LRSG: Mark Grace

An Illinois Lottery promotional poster featuring Mark Grace. The lottery probably chose Grace for the promotion because he seemingly lived by the same motto.

By Todd Brommelkamp/KGYM Radio

Want to win a bar bet sometime in the near future?

Wager a beer then ask the following question: Which MLB player had the most hits during the decade of the 1990s?

Chances are you’ll score yourself a free lager.

The answer isn’t Tony Gwynn or Ken Griffey Jr. It’s Mark Grace who had 1,754 knocks over the course of the decade.

The former first baseman has made his way back into the lives of Cubs fans with his presence on the team’s new Marquee Sports Network. Reviews have been mixed so far with some fans finding Grace rather boring while others have enjoyed the fact he doesn’t appear to take himself too seriously.

Grace was an underrated ballplayer whose legacy probably hasn’t been helped by his off-field exploits, which include a pair of DUI arrests.

At his prime with the Cubs he was the slick-fielding, sweet-swinging first basemen on one of the best pre-Ricketts era Chicago Cubs teams of my life – the 1989 National League East champions. That season, his second in the majors, Grace his .314 with a .405 on-base percentage. His 13 homers and 79 runs driven in coupled with his solid glove work helped him pick up enough Most Valuable Player votes to finish 14th, one spot behind teammate Jerome Walton (remember him?).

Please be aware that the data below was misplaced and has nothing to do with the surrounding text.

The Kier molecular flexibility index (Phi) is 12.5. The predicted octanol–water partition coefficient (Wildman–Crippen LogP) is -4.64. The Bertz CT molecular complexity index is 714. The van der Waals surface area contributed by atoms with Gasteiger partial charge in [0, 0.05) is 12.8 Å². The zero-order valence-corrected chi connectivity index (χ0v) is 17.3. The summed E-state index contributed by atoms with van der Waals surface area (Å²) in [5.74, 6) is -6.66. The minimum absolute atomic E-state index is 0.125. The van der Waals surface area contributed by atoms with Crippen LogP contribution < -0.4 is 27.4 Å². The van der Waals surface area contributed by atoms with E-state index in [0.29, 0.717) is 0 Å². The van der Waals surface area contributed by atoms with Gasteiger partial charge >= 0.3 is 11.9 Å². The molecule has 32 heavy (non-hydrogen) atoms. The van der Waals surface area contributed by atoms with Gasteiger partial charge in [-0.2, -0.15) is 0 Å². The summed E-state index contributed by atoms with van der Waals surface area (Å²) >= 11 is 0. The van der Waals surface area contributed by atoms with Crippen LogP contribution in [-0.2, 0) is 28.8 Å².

Speaking of bar bets, Kevin Mitchell (remember him?) was the National League MVP that season.

Enough about the 1989 Giants, which ended the Cubs’ first playoff appearance since 1984 in spectacular fashion by sweeping the final three contests at Candlestick Park in the best-of-5 series.

Grace left the Cubs as a free agent after the 2000 season and picked up a World Series ring his first season after leaving Chicago when the Arizona Diamondbacks beat the Yankees on a flare off the bat of former Cub Luis Gonzalez (remember him?).

A replica Cubs jersey signed by Grace that I hope will one day be hung in my basement, where it currently sits in storage.

I have one very personal memory of Gracie. He was in the lineup on May 28, 1998, when the Cubs hosted the Philadelphia Phillies at Wrigley Field. Several of my friends from high school and I took in that game in the sun-drenched left field bleachers. It was my first game at Wrigley Field and I can still remember the smell of the hot dogs and beer (we weren’t partaking in the latter) and the feeling that baseball had somehow changed for me that day. To quote a line from The Big Lebowski, “How ya gonna keep ’em down on the farm once they’ve seen Karl Hungus?”

Grace had a monster game that afternoon, going 3-for-5 behind Sammy Sosa in the lineup. One of those three hits was a home run off Curt Schilling in the first inning.

But like so many Cubs fans of generations past my first exposure to the team in its home environment couldn’t possibly be a feel-good story.

Nope, the normally sure-handed Grace booted two balls that day including a ninth inning grounder by Ruben Amaro Jr. (remember him?) that allowed Greg Jefferies to score what would prove to be the game-winning run.

That’s Cub.

I’m happy Grace is going to be a presence on the team’s new network and I imagine the folks at Murphy’s Bleachers are as well.